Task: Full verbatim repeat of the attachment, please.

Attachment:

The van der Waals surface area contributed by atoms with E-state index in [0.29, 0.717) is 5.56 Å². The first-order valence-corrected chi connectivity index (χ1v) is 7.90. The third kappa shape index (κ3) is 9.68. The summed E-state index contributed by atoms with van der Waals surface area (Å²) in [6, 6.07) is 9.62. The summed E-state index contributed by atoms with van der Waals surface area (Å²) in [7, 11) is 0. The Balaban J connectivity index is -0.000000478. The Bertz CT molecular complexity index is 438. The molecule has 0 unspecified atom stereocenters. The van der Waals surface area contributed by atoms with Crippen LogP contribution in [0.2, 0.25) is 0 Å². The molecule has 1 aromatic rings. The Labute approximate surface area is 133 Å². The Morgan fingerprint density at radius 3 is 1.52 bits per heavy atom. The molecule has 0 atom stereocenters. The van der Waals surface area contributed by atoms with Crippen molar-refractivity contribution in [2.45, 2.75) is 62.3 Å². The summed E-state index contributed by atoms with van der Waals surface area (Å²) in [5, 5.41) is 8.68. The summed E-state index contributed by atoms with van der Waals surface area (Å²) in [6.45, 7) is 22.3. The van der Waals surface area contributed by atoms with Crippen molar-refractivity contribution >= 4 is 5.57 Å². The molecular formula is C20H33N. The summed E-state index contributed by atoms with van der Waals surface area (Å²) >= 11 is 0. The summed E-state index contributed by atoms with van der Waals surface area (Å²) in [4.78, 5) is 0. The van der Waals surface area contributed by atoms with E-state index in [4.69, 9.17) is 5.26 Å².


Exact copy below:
The van der Waals surface area contributed by atoms with E-state index in [0.29, 0.717) is 5.56 Å². The first-order valence-corrected chi connectivity index (χ1v) is 7.90. The third kappa shape index (κ3) is 9.68. The summed E-state index contributed by atoms with van der Waals surface area (Å²) in [6, 6.07) is 9.62. The summed E-state index contributed by atoms with van der Waals surface area (Å²) in [7, 11) is 0. The Balaban J connectivity index is -0.000000478. The Bertz CT molecular complexity index is 438. The molecule has 0 unspecified atom stereocenters. The van der Waals surface area contributed by atoms with Crippen LogP contribution in [0.2, 0.25) is 0 Å². The molecule has 1 aromatic rings. The Labute approximate surface area is 133 Å². The Morgan fingerprint density at radius 3 is 1.52 bits per heavy atom. The molecule has 0 atom stereocenters. The van der Waals surface area contributed by atoms with Crippen molar-refractivity contribution in [2.45, 2.75) is 62.3 Å². The summed E-state index contributed by atoms with van der Waals surface area (Å²) in [5, 5.41) is 8.68. The summed E-state index contributed by atoms with van der Waals surface area (Å²) in [6.45, 7) is 22.3. The van der Waals surface area contributed by atoms with Crippen molar-refractivity contribution >= 4 is 5.57 Å². The molecular formula is C20H33N. The summed E-state index contributed by atoms with van der Waals surface area (Å²) >= 11 is 0. The summed E-state index contributed by atoms with van der Waals surface area (Å²) in [4.78, 5) is 0. The van der Waals surface area contributed by atoms with E-state index in [4.69, 9.17) is 5.26 Å².